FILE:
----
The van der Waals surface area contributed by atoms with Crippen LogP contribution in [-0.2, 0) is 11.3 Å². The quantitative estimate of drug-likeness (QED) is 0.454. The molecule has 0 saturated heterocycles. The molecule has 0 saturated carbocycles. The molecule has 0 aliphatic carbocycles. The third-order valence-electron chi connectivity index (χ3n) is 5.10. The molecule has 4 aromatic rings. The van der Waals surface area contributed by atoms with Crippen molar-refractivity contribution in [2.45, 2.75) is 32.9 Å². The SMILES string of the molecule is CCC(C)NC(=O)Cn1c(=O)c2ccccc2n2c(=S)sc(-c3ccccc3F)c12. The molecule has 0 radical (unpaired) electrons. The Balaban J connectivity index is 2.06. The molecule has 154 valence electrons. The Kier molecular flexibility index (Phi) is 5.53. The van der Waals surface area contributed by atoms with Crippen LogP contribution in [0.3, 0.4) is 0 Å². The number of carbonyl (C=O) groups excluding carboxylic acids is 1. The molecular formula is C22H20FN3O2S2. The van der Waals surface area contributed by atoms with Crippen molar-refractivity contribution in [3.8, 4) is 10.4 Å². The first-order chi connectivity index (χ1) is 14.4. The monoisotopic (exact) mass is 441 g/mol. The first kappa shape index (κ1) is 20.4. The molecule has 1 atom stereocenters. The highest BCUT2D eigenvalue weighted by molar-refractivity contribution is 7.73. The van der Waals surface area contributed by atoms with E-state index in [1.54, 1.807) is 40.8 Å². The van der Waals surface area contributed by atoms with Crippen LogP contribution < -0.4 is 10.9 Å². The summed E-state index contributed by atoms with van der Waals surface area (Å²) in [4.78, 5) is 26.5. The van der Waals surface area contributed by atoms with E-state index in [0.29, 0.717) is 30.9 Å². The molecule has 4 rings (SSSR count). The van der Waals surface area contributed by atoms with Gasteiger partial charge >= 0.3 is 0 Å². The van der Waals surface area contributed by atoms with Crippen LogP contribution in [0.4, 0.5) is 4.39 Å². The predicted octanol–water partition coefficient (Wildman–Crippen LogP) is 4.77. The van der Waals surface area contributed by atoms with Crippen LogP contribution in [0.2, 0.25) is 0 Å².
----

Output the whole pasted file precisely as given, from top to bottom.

The van der Waals surface area contributed by atoms with Crippen LogP contribution in [-0.2, 0) is 11.3 Å². The quantitative estimate of drug-likeness (QED) is 0.454. The molecule has 0 saturated heterocycles. The molecule has 0 saturated carbocycles. The molecule has 0 aliphatic carbocycles. The third-order valence-electron chi connectivity index (χ3n) is 5.10. The molecule has 4 aromatic rings. The van der Waals surface area contributed by atoms with Crippen molar-refractivity contribution in [2.45, 2.75) is 32.9 Å². The SMILES string of the molecule is CCC(C)NC(=O)Cn1c(=O)c2ccccc2n2c(=S)sc(-c3ccccc3F)c12. The molecule has 0 radical (unpaired) electrons. The Balaban J connectivity index is 2.06. The molecule has 154 valence electrons. The Kier molecular flexibility index (Phi) is 5.53. The van der Waals surface area contributed by atoms with Crippen LogP contribution in [0.3, 0.4) is 0 Å². The number of carbonyl (C=O) groups excluding carboxylic acids is 1. The molecular formula is C22H20FN3O2S2. The van der Waals surface area contributed by atoms with Crippen molar-refractivity contribution in [3.8, 4) is 10.4 Å². The first-order chi connectivity index (χ1) is 14.4. The monoisotopic (exact) mass is 441 g/mol. The first kappa shape index (κ1) is 20.4. The molecule has 1 atom stereocenters. The highest BCUT2D eigenvalue weighted by molar-refractivity contribution is 7.73. The van der Waals surface area contributed by atoms with E-state index in [1.54, 1.807) is 40.8 Å². The van der Waals surface area contributed by atoms with Crippen LogP contribution < -0.4 is 10.9 Å². The summed E-state index contributed by atoms with van der Waals surface area (Å²) in [4.78, 5) is 26.5. The van der Waals surface area contributed by atoms with E-state index in [0.29, 0.717) is 30.9 Å². The molecule has 4 rings (SSSR count). The van der Waals surface area contributed by atoms with Gasteiger partial charge >= 0.3 is 0 Å². The van der Waals surface area contributed by atoms with Crippen LogP contribution in [0.4, 0.5) is 4.39 Å². The predicted octanol–water partition coefficient (Wildman–Crippen LogP) is 4.77. The van der Waals surface area contributed by atoms with Crippen LogP contribution in [0.2, 0.25) is 0 Å².